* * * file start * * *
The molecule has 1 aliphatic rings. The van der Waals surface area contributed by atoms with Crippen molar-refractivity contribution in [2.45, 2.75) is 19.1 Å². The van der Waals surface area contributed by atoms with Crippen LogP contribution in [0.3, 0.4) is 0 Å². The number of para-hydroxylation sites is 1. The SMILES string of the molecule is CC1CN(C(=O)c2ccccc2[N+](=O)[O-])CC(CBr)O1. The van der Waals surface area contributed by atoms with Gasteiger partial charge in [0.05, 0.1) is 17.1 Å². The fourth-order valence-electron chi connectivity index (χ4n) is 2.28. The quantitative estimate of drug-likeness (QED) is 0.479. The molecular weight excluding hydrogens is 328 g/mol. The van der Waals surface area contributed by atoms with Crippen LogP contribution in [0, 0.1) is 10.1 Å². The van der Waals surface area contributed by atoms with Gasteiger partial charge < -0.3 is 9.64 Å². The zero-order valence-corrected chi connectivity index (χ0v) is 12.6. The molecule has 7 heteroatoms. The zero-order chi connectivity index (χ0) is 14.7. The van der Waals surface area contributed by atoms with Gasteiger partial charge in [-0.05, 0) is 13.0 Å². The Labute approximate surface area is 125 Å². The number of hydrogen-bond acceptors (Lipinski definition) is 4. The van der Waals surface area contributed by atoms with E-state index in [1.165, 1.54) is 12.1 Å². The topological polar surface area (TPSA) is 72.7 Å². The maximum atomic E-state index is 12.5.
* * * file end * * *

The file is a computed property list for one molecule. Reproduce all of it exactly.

The molecule has 1 aliphatic rings. The van der Waals surface area contributed by atoms with Crippen molar-refractivity contribution in [2.45, 2.75) is 19.1 Å². The van der Waals surface area contributed by atoms with Crippen LogP contribution in [0.3, 0.4) is 0 Å². The number of para-hydroxylation sites is 1. The SMILES string of the molecule is CC1CN(C(=O)c2ccccc2[N+](=O)[O-])CC(CBr)O1. The van der Waals surface area contributed by atoms with Gasteiger partial charge in [0.05, 0.1) is 17.1 Å². The fourth-order valence-electron chi connectivity index (χ4n) is 2.28. The quantitative estimate of drug-likeness (QED) is 0.479. The molecular weight excluding hydrogens is 328 g/mol. The van der Waals surface area contributed by atoms with Crippen LogP contribution in [0, 0.1) is 10.1 Å². The van der Waals surface area contributed by atoms with Gasteiger partial charge < -0.3 is 9.64 Å². The zero-order valence-corrected chi connectivity index (χ0v) is 12.6. The molecule has 7 heteroatoms. The zero-order chi connectivity index (χ0) is 14.7. The van der Waals surface area contributed by atoms with Gasteiger partial charge in [-0.05, 0) is 13.0 Å². The Labute approximate surface area is 125 Å². The number of hydrogen-bond acceptors (Lipinski definition) is 4. The van der Waals surface area contributed by atoms with E-state index in [1.165, 1.54) is 12.1 Å². The topological polar surface area (TPSA) is 72.7 Å². The maximum atomic E-state index is 12.5.